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  • Writer's pictureCandice Reimers

How are You Showing Up for Yourself and Your Team during this Crisis?

Updated: Apr 9, 2020

We live in a time of perverse logic and challenging observation: we see everything is changing, and yet we’re not quite sure what exactly is changing. For many of us, our days are jarring in this chaotic uncertainty.

Alas, business leaders are not immune; rather, the pressures for effective decision making in crisis are compounded for heads of organizations. We see leaders battling the polarities of not enough information with information overload, choosing between making fast decisions and deciding prematurely.

In such times, leaders are expected to be strong and decisive, while also empathetic and wise. They need to be the strategic bellwether of the future of their organization, while keeping up the confidence and morale of their teams. Add to this, their role as parents, partners, and caretakers (to name just a few) further magnifies and stresses essential cognitive function.

Put on your oxygen mask first

In service to their teams and their families, leaders need empathy, support and permission to focus on themselves. We coach our clients to put on their oxygen masks on first, using a few simple tools:

  • Press pause: We encourage leaders to momentarily look inwards and take critical stock of what they are experiencing. Daniel Goleman notes that the first step to being an emotionally intelligent leader is self-awareness. Unfortunately, like COVID-19, our negative emotions are contagious; if leaders feel anxious or overwrought, they may transfer this doubt and unease to the rest of the team.

How: A few simple questions for leaders to ask themselves:

  • How am I feeling in this moment? (Overwhelmed? Anxious? Tired?)

  • Am I able to focus completely on my daily tasks?

  • What expectations do I have for myself as a leader, partner, parent, caretaker?

  • Do I feel able to rise to the challenges that this time is presenting?

  • And most critically, what do I need for and from myself and others to be able to better lead and manage the situation?

  • Track it: Carefully monitoring your emotional health is empowering, energizing...and essential. This exercise enables leaders (and us all) to move into the driver’s seat of all that is happening around us, rather than feeling reactionary. For leaders this is great nourishment and a neurological boost that allows them to show up with greater decision making clarity and empathy for their teams.

Give the oxygen mask to others (and insist they wear it):

  • Use this tool with your teams. Modeling the importance of taking emotional inventory- with your leadership team or a sample set of employees- will go a long way in understanding how to better support your teams. Doing so also reinforces for employees’ their locus of control, releases unproductive tension, and marshals collective focus and creativity towards performance. Responding in a more targeted way to what you hear will also have the boomerang effect of boosting the trust equation between company leadership and employees.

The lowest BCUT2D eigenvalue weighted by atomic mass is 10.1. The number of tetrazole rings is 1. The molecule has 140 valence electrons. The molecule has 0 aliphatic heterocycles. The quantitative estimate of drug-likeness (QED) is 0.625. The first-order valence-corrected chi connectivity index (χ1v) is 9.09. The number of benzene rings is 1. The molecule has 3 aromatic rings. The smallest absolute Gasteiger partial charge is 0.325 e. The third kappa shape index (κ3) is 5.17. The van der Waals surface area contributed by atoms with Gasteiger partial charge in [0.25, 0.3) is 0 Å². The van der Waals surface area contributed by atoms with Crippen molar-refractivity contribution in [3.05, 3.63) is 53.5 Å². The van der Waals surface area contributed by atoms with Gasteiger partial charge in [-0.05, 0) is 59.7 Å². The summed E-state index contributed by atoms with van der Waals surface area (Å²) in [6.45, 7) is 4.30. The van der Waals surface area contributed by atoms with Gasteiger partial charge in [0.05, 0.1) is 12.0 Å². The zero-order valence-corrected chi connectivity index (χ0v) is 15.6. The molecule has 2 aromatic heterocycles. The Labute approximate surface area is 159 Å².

How: A similar set of questions leaders might ask of their teams or employees:

  • How are you feeling in this moment?

  • What expectations do you have for yourself as an employee, partner, parent, caretaker?

  • Are you able to focus completely on your daily tasks?

  • Are you able to maintain a similar level of productivity working remotely as you did before we shifted to working from home? What might be blocking your productivity?

  • How are you feeling about the future of our company?

  • And most critically, how can I support you during these turbulent times?

These questions are intended to generate an open dialogue about the realities of the crisis. Some team members may be reluctant to admit they are less productive or feeling distracted (or even overwhelmed) at home. To foster a safe space, leaders should start by sharing their own reactions to these questions and how the crisis is personally impacting them. This can also provide an opportunity to recognize that none of us may be able to reach and sustain the same level of productivity that we had before the crisis, how could we, and for leaders to talk through more realistic expectations for what team members can achieve.

As the business, commercial and economic impact of this pandemic competes to grab our attention, it cannot be underscored enough how important it is to keep the human impact front and center. Especially in times of crisis, leaders can waste essential energy by leaving unconscious anxiety unnamed and their effects unaddressed. Indeed in these times of perverse logic, taking time to attend to emotional concerns will pay business dividends by allowing leaders to build essential energy towards planning, performance, and morale; not doing so will be debilitating and, potentially, commercially terminal. As leaders, showing up for yourself and your people, is pivotal to how your teams will stand by you, your brand, and each other, as we all bunker down, focus, and weather this storm together.

It is our intention to share pragmatic recommendations for business and HR leaders on how to help businesses survive strategically and kindly. Please share your recommendations with us on LinkedIn or at If you’re a business leader hoping for further coaching or recommendations on how to help your team, please reach out to us at


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